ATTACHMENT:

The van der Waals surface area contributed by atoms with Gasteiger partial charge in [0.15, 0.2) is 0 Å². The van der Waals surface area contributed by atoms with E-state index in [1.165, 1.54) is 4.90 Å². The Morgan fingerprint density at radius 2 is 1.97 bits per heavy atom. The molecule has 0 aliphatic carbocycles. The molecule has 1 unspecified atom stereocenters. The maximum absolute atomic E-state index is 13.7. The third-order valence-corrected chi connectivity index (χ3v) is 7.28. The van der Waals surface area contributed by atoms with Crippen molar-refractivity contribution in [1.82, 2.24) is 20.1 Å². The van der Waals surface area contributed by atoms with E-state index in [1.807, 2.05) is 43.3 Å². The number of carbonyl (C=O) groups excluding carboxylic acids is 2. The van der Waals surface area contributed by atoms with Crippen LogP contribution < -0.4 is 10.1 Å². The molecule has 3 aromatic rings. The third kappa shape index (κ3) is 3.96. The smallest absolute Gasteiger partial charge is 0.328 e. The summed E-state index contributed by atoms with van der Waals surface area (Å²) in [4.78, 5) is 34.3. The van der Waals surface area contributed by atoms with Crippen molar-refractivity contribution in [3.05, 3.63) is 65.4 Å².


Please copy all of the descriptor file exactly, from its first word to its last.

The van der Waals surface area contributed by atoms with Gasteiger partial charge in [0.15, 0.2) is 0 Å². The van der Waals surface area contributed by atoms with E-state index in [1.165, 1.54) is 4.90 Å². The Morgan fingerprint density at radius 2 is 1.97 bits per heavy atom. The molecule has 0 aliphatic carbocycles. The molecule has 1 unspecified atom stereocenters. The maximum absolute atomic E-state index is 13.7. The third-order valence-corrected chi connectivity index (χ3v) is 7.28. The van der Waals surface area contributed by atoms with Crippen molar-refractivity contribution in [1.82, 2.24) is 20.1 Å². The van der Waals surface area contributed by atoms with E-state index in [1.807, 2.05) is 43.3 Å². The number of carbonyl (C=O) groups excluding carboxylic acids is 2. The van der Waals surface area contributed by atoms with Crippen LogP contribution < -0.4 is 10.1 Å². The molecule has 3 aromatic rings. The third kappa shape index (κ3) is 3.96. The smallest absolute Gasteiger partial charge is 0.328 e. The summed E-state index contributed by atoms with van der Waals surface area (Å²) in [4.78, 5) is 34.3. The van der Waals surface area contributed by atoms with Crippen molar-refractivity contribution in [3.05, 3.63) is 65.4 Å².